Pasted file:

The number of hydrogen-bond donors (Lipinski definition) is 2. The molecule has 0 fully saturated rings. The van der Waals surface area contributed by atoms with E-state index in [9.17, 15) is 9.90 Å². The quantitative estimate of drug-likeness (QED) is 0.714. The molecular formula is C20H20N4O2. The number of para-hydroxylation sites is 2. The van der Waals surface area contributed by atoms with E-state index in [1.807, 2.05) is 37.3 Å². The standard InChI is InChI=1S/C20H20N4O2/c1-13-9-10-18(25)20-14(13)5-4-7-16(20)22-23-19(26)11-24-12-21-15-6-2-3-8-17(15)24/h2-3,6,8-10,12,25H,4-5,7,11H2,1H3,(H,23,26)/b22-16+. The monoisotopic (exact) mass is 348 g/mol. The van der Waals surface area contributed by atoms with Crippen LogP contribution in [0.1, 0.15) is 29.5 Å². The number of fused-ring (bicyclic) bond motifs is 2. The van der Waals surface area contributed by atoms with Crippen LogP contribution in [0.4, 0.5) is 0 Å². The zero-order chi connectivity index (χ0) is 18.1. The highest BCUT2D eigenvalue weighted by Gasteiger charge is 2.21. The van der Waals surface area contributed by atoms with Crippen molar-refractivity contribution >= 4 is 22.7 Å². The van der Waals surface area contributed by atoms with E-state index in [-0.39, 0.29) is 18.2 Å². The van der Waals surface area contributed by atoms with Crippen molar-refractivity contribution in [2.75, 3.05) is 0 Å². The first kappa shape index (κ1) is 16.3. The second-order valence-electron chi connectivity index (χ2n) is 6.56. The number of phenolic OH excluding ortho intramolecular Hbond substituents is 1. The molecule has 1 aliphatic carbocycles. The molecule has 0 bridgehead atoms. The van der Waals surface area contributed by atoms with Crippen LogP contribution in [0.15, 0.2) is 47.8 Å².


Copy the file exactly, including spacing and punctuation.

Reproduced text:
The number of hydrogen-bond donors (Lipinski definition) is 2. The molecule has 0 fully saturated rings. The van der Waals surface area contributed by atoms with E-state index in [9.17, 15) is 9.90 Å². The quantitative estimate of drug-likeness (QED) is 0.714. The molecular formula is C20H20N4O2. The number of para-hydroxylation sites is 2. The van der Waals surface area contributed by atoms with E-state index in [1.807, 2.05) is 37.3 Å². The standard InChI is InChI=1S/C20H20N4O2/c1-13-9-10-18(25)20-14(13)5-4-7-16(20)22-23-19(26)11-24-12-21-15-6-2-3-8-17(15)24/h2-3,6,8-10,12,25H,4-5,7,11H2,1H3,(H,23,26)/b22-16+. The monoisotopic (exact) mass is 348 g/mol. The van der Waals surface area contributed by atoms with Crippen LogP contribution in [0.1, 0.15) is 29.5 Å². The number of fused-ring (bicyclic) bond motifs is 2. The van der Waals surface area contributed by atoms with Crippen LogP contribution in [0.4, 0.5) is 0 Å². The zero-order chi connectivity index (χ0) is 18.1. The highest BCUT2D eigenvalue weighted by Gasteiger charge is 2.21. The van der Waals surface area contributed by atoms with Crippen molar-refractivity contribution >= 4 is 22.7 Å². The van der Waals surface area contributed by atoms with E-state index in [-0.39, 0.29) is 18.2 Å². The van der Waals surface area contributed by atoms with Crippen molar-refractivity contribution in [2.75, 3.05) is 0 Å². The first kappa shape index (κ1) is 16.3. The second-order valence-electron chi connectivity index (χ2n) is 6.56. The number of phenolic OH excluding ortho intramolecular Hbond substituents is 1. The molecule has 1 aliphatic carbocycles. The molecule has 0 bridgehead atoms. The van der Waals surface area contributed by atoms with Crippen LogP contribution in [0.15, 0.2) is 47.8 Å².